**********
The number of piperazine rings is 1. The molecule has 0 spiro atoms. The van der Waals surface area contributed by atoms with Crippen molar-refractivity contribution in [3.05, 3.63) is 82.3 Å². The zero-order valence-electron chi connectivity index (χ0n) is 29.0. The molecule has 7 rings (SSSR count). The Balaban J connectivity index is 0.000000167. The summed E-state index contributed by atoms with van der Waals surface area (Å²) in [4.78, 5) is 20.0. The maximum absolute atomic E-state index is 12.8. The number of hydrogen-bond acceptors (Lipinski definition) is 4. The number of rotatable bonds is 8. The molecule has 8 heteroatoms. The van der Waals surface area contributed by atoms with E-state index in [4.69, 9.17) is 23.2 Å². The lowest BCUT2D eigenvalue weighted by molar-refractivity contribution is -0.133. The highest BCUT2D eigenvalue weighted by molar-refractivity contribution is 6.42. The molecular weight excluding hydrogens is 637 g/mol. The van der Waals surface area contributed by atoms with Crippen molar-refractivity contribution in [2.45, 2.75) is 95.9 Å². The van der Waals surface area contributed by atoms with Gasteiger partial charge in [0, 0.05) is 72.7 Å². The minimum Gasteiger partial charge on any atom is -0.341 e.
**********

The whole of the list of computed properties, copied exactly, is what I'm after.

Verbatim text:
The number of piperazine rings is 1. The molecule has 0 spiro atoms. The van der Waals surface area contributed by atoms with Crippen molar-refractivity contribution in [3.05, 3.63) is 82.3 Å². The zero-order valence-electron chi connectivity index (χ0n) is 29.0. The molecule has 7 rings (SSSR count). The Balaban J connectivity index is 0.000000167. The summed E-state index contributed by atoms with van der Waals surface area (Å²) in [4.78, 5) is 20.0. The maximum absolute atomic E-state index is 12.8. The number of hydrogen-bond acceptors (Lipinski definition) is 4. The number of rotatable bonds is 8. The molecule has 8 heteroatoms. The van der Waals surface area contributed by atoms with E-state index in [4.69, 9.17) is 23.2 Å². The lowest BCUT2D eigenvalue weighted by molar-refractivity contribution is -0.133. The highest BCUT2D eigenvalue weighted by molar-refractivity contribution is 6.42. The molecular weight excluding hydrogens is 637 g/mol. The van der Waals surface area contributed by atoms with Crippen molar-refractivity contribution in [2.45, 2.75) is 95.9 Å². The van der Waals surface area contributed by atoms with Gasteiger partial charge in [0, 0.05) is 72.7 Å². The minimum Gasteiger partial charge on any atom is -0.341 e.